If this were not enough, critics of religion often expect religion to uphold the same empirical standards as science, a requirement not imposed on other realms of human culture. For instance, an artist is not expected to provide independent verification of his aesthetic choices, nor to reduce his art to a set of beliefs. Buddhists generally find answering the frequently posed question, “What do Buddhists believe?” quite awkward because it misses the point.
Interestingly, analogous tensions can be observed within science as we move from one competing paradigm or conceptual structure to another. For instance, Newtonian and quantum physics have conceptually distinct belief structures, yet the practicing physicist can be quite adept in jumping from one to another, as one is often more practical for a particular realm of analysis. When quantum push comes to Newtonian shove, quantum physics generally wins in scientific discourse and scientists admit that the Newtonian system is a simply a quick and dirty expedient in certain cases. This works as long as each is contextualized into a different realm in which their conceptual structures don’t need to contradict one another. Quantum physicists have furthermore lived with the dilemma of two irreconcilable conceptualizations of light and matter for over a century, treating these as waves or as particles according to context. Every context is an expedient of some kind.
Two conceptual structures that do not mix well are the Buddhist and that of mechanistic materialist view of the universe that developed in the nineteenth century and that, outside of physics, dominates scientific thinking and popular science to this day. Early in that century Laplace proposed, on the basis of the success of Newtonian physics, that the universe is entirely governed by physical forces and that it is thereby entirely deterministic. Helmholtz’ conservation of energy proposed in the middle of the century seemed to exclude all nonphysical causation. Determinism means that there is no free-will, no volition and therefore no karma, no practice and no results of practice. Materialism means there is no mind-made world; the mind cannot even be taken as real, much less as primary. Therefore Buddhism makes little sense in such a world.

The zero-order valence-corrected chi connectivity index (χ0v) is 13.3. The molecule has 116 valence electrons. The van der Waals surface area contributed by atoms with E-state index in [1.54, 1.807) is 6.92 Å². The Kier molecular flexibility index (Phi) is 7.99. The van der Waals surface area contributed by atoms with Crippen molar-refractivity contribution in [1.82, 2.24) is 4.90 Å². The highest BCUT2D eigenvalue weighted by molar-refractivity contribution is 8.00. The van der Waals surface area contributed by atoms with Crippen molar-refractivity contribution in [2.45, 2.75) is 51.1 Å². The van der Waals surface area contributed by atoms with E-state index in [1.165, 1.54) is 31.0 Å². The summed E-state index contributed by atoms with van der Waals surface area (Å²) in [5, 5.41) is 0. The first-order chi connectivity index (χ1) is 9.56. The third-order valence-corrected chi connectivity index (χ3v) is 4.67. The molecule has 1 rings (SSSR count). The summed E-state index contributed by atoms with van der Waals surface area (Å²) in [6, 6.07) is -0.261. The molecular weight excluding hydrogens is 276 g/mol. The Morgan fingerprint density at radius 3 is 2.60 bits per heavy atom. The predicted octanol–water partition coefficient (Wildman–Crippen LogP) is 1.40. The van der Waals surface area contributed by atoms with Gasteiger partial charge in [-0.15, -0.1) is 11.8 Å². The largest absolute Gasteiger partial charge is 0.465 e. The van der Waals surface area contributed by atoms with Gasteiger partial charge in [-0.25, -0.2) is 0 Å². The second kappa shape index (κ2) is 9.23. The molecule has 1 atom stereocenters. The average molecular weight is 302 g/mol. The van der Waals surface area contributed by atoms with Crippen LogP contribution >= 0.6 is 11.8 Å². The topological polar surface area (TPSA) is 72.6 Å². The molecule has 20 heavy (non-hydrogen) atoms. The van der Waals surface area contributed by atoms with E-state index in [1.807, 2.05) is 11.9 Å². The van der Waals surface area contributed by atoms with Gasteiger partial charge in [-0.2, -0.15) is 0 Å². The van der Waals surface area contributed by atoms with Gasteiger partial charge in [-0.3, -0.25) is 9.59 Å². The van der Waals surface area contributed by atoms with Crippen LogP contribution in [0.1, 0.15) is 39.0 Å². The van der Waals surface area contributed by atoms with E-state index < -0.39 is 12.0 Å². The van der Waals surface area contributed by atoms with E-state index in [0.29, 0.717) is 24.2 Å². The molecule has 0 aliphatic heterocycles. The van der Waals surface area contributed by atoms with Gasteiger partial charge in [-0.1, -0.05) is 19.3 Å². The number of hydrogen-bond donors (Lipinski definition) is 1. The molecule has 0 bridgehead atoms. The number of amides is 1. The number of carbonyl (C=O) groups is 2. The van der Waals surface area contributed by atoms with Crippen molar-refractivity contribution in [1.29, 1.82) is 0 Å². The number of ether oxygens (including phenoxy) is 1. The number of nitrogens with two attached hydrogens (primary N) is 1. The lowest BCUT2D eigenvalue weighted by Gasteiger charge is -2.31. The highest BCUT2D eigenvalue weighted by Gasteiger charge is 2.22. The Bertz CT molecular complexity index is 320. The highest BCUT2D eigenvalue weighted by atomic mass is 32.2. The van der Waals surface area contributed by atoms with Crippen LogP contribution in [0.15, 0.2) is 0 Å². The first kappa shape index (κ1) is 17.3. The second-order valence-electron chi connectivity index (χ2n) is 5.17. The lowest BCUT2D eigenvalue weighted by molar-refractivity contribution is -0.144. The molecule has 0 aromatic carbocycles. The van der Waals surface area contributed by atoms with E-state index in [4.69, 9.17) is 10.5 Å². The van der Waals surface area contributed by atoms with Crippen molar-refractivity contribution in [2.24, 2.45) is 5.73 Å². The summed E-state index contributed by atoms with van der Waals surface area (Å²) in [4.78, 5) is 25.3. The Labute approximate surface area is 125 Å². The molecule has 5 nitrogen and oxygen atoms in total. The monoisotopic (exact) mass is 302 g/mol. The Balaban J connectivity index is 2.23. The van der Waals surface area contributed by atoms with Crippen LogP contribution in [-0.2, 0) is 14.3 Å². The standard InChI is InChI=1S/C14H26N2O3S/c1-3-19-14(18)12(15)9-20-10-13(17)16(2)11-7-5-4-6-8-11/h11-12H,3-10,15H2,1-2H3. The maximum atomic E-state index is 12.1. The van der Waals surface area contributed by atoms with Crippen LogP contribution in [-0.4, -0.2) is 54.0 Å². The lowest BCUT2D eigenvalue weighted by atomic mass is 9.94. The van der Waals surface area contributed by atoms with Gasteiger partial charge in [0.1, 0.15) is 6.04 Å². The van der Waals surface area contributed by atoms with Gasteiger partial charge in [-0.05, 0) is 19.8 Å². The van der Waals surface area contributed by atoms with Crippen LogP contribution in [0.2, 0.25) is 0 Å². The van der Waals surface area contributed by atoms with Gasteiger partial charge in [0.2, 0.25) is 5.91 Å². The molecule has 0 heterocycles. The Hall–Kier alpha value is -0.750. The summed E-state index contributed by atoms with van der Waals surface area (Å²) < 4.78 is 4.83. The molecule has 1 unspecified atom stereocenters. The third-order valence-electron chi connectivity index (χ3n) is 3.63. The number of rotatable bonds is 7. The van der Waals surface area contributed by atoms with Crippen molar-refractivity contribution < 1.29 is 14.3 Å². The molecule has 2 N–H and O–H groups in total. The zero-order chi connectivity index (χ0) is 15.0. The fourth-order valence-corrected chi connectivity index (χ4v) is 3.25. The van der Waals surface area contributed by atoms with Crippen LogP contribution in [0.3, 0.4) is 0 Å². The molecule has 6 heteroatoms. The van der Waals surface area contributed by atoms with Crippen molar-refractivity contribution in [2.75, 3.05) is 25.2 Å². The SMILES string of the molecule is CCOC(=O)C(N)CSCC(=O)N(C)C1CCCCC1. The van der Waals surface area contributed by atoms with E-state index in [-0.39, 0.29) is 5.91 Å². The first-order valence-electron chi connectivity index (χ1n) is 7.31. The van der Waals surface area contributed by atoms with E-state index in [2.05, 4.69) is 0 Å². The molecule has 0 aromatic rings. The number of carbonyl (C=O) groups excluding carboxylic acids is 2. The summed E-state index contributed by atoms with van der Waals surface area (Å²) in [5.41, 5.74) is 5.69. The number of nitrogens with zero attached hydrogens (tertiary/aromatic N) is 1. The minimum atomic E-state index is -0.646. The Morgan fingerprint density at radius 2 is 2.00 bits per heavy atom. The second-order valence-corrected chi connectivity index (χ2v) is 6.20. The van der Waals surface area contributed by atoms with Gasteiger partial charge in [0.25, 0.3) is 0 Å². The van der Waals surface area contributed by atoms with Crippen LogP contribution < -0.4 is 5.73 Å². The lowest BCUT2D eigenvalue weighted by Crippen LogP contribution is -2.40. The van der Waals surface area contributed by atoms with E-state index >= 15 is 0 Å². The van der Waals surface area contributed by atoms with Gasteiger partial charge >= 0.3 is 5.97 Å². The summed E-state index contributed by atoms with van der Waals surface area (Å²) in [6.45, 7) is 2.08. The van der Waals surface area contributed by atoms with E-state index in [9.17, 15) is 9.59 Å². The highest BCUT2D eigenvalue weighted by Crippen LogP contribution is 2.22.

If it is any consolation, almost nothing else humans do makes sense in such a world either –engineering, for instance – since we don’t really do anything there. This does not prove that such a world does not factually exist, but that humans spend little time in the context of such a world, even those who believe that it is the realest world. We simply do not know how to live in a mechanistic materialist world! This world and the world of mind and volition therefore belong in different contexts, just as science and religion generally do. (I’ll point out later, in the context of the reconsideration strategy, that case for mechanistic materialism in fact fell on its face in the twentieth century.) Even die-hard mechanistic materialists must make concessions to free will. As Isaac Bashevis Singer put it, “You have to believe in free will. You have no choice.”i Recall, once again, that the Buddha’s primary criterion for embracing a teaching is benefit, not objective truth. Benefit cannot be practiced without free will.